Jump to content
Guests can now reply in ALL forum topics (No registration required!) ×
Guests can now reply in ALL forum topics (No registration required!)
In the Name of God بسم الله
Guest Dialectician

What Are You Reading Currently? [OFFICIAL THREAD]

Rate this topic

Recommended Posts

On ‎8‎/‎24‎/‎2018 at 1:44 AM, LeftCoastMom said:

I was grousing to

Thanks for the new word. When l first read it l thought it meant 'calling', like this: https://www.allaboutbirds.org/guide/Ruffed_Grouse/sounds .

Kinda like a Tom-Tom communication.

l wasn't aware the word is also used for 'complaining'.  :sorry:

Ahamduallah, Man has dictionaries.

Now what would l think if you wrote 'smoking'? l, myself, do not read smoke.

Share this post


Link to post
Share on other sites

Currently on my desk:

  • Arabian Sands, by Wilferd Thesiger (AKA Mubarak b. London). A British explorer who volunteered to do a survey of desert locusts in the Rub' al-Khali after WWII. He spent time with the Rashid and Bayt Kthir bedouins, this book is his travelogue of crossing the Rub' al-Khali (or Rimal) desert with them. About a third done this work, fascinating read about a corner of the world before globalization hit it.
  • The Mongols and the Islamic World: From Conquest to Conversion, by Peter Jackson (no, not that one). Absolutely fascinating work, currently in the first chapter where he deals with the Muslim reactions to the Mongol expansions. I had no idea that Ibn Abi l-Hadid, Yaqut al-Hamawi, and Ibn al-Athir had all made some mention of the expansions. 
  • Old Nubian Texts from Qasr Ibrim 1, by J. Martin Plumley & Gerald M. Browne. A collection of manuscripts from Qasr Ibrim in southern Egypt written in the Old Nubian language, I found out about this language a few months ago and have been trying to get resources on it. It seems to have been the ancestor of modern Nubian languages spoken along the Nile in southern Egypt and the northern Sudan (some now under danger from being replaced by Arabic). When the area converted to Christianity in late antiquity they started writing down Christian material, a lot of which seems to be local. It was due to texts and inscriptions like these that we, thankfully, have knowledge of this medieval language. The book gives the text typed up in the Nubian script, a translation, notes, and provides a facsimile of the original document. I think thirteen documents are covered in total.
  • The Crucible of Islam, by G. W. Bowersock. This is a small book (two hundred or so pages) on the late antique context in which Islam emerged, covers important topics like religion in Arabia, South Arabia and Ethiopia, the city of Mecca, etc. It's a real page turner, I've finished about half of it. I'd recommend this to people to get an understanding of the pre-Islamic history of Arabia and the Middle East that was the milieu Islam came from and to become introduced to understand the thinking of academics regarding late antiquity and early Islam.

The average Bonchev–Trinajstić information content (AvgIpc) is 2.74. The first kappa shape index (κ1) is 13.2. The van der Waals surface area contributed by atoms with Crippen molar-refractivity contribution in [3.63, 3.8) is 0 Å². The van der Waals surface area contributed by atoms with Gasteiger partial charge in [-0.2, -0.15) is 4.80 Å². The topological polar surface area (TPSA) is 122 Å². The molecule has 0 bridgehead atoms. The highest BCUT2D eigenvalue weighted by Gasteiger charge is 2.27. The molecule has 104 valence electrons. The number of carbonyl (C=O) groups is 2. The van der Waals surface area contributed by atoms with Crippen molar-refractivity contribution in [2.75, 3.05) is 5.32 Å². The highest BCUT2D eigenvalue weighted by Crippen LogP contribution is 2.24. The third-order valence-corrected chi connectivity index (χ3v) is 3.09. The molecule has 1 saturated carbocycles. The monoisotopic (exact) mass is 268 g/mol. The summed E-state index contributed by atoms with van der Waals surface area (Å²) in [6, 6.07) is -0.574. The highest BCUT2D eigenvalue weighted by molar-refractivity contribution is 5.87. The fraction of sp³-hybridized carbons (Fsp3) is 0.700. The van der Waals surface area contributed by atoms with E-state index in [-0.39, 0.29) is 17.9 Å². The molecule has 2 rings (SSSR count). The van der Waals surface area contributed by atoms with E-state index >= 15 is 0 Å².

• Kitab al-Khaza'in, by al-Mawla Ahmad b. Mahdi al-Naraqi. This is light reading I come to every now and then, a collection of small stories, poetry, and jokes in Arabic and Farsi. It's a nice change to take a break from other readings and the school books I'll be having to go through starting next week ( :( ).

Share this post


Link to post
Share on other sites

"Journey to the end of Islam" by Michael Muhammad Knight

 

Fantastic book (I like most of his work) covering his tour with a group of Muslim rock bands throughout several countries and trying to come to terms with Muslim identity (as he's American.) He explores many facets of Islam, from the ultra-conservatism in Sunni Islam, to some of our more controversial sects in Shia, the book culminates in his pilgrimage to Mecca. The book is a personal journey and offers room for us too, to reflect on Islam in the 21st century - both the good and the bad. Ultimately, it's trying to love and do Allah's Will, while making sense of the modern world.

Share this post


Link to post
Share on other sites

The Hate you Give

https://www.goodreads.com/book/show/32075671-the-hate-you-give

I just started it this morning. The chapters are short but I have to stop to collect my emotions at the end of each. This book is intense. I'm afraid to read what happens next and can't put it down. 

The writing might be challenging for people whose first language isn't English or who are unfamiliar with the urban patois. Even I, a well-read hillbilly from the southern end of the Appalachians, wouldn't want to be forced to read it aloud. So far it's really good though, at least up to chapter 4. Eye opening, even.